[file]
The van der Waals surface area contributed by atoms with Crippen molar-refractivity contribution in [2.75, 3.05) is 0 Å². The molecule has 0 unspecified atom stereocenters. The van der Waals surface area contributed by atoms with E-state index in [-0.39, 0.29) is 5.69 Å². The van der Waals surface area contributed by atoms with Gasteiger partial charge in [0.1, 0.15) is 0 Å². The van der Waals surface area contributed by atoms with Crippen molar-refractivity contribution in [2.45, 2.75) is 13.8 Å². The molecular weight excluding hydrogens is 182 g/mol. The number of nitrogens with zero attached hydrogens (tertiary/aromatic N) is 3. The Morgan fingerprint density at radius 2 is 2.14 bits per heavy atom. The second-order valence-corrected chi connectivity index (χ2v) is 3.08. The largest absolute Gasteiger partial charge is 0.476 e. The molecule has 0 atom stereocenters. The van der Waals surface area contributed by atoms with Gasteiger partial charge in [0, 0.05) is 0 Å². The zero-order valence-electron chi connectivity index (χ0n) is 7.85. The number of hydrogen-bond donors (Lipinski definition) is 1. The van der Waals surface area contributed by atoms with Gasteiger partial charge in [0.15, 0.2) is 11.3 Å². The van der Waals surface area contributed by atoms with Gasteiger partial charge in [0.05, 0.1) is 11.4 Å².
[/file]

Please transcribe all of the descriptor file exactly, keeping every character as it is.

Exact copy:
The van der Waals surface area contributed by atoms with Crippen molar-refractivity contribution in [2.75, 3.05) is 0 Å². The molecule has 0 unspecified atom stereocenters. The van der Waals surface area contributed by atoms with E-state index in [-0.39, 0.29) is 5.69 Å². The van der Waals surface area contributed by atoms with Gasteiger partial charge in [0.1, 0.15) is 0 Å². The van der Waals surface area contributed by atoms with Crippen molar-refractivity contribution in [2.45, 2.75) is 13.8 Å². The molecular weight excluding hydrogens is 182 g/mol. The number of nitrogens with zero attached hydrogens (tertiary/aromatic N) is 3. The Morgan fingerprint density at radius 2 is 2.14 bits per heavy atom. The second-order valence-corrected chi connectivity index (χ2v) is 3.08. The largest absolute Gasteiger partial charge is 0.476 e. The molecule has 0 atom stereocenters. The van der Waals surface area contributed by atoms with Gasteiger partial charge in [0, 0.05) is 0 Å². The zero-order valence-electron chi connectivity index (χ0n) is 7.85. The number of hydrogen-bond donors (Lipinski definition) is 1. The van der Waals surface area contributed by atoms with Gasteiger partial charge in [0.15, 0.2) is 11.3 Å². The van der Waals surface area contributed by atoms with Gasteiger partial charge in [0.05, 0.1) is 11.4 Å².